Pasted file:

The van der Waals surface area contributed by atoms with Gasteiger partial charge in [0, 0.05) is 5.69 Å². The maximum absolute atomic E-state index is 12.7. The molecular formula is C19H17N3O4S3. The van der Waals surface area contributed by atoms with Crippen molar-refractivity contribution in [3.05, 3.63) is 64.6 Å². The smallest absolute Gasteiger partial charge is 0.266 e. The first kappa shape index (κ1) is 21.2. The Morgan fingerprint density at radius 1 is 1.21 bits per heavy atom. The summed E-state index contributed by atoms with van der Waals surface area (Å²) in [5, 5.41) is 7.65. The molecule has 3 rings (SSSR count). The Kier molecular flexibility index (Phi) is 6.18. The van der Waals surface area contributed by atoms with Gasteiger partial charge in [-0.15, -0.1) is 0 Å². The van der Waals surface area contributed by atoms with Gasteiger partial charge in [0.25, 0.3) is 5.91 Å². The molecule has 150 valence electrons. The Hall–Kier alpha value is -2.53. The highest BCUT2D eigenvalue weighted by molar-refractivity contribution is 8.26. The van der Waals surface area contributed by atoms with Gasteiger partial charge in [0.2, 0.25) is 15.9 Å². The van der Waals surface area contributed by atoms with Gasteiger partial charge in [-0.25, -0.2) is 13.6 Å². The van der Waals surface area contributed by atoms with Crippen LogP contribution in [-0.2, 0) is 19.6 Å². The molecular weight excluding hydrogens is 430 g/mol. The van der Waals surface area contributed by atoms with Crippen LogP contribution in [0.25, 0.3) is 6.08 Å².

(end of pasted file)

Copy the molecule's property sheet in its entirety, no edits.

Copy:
The van der Waals surface area contributed by atoms with Gasteiger partial charge in [0, 0.05) is 5.69 Å². The maximum absolute atomic E-state index is 12.7. The molecular formula is C19H17N3O4S3. The van der Waals surface area contributed by atoms with Crippen molar-refractivity contribution in [3.05, 3.63) is 64.6 Å². The smallest absolute Gasteiger partial charge is 0.266 e. The first kappa shape index (κ1) is 21.2. The Morgan fingerprint density at radius 1 is 1.21 bits per heavy atom. The summed E-state index contributed by atoms with van der Waals surface area (Å²) in [5, 5.41) is 7.65. The molecule has 3 rings (SSSR count). The Kier molecular flexibility index (Phi) is 6.18. The van der Waals surface area contributed by atoms with Gasteiger partial charge in [-0.15, -0.1) is 0 Å². The van der Waals surface area contributed by atoms with Gasteiger partial charge in [0.25, 0.3) is 5.91 Å². The molecule has 150 valence electrons. The Hall–Kier alpha value is -2.53. The highest BCUT2D eigenvalue weighted by molar-refractivity contribution is 8.26. The van der Waals surface area contributed by atoms with Gasteiger partial charge in [0.2, 0.25) is 15.9 Å². The van der Waals surface area contributed by atoms with Gasteiger partial charge in [-0.25, -0.2) is 13.6 Å². The van der Waals surface area contributed by atoms with Crippen LogP contribution in [-0.2, 0) is 19.6 Å². The molecular weight excluding hydrogens is 430 g/mol. The van der Waals surface area contributed by atoms with Crippen LogP contribution in [0.25, 0.3) is 6.08 Å².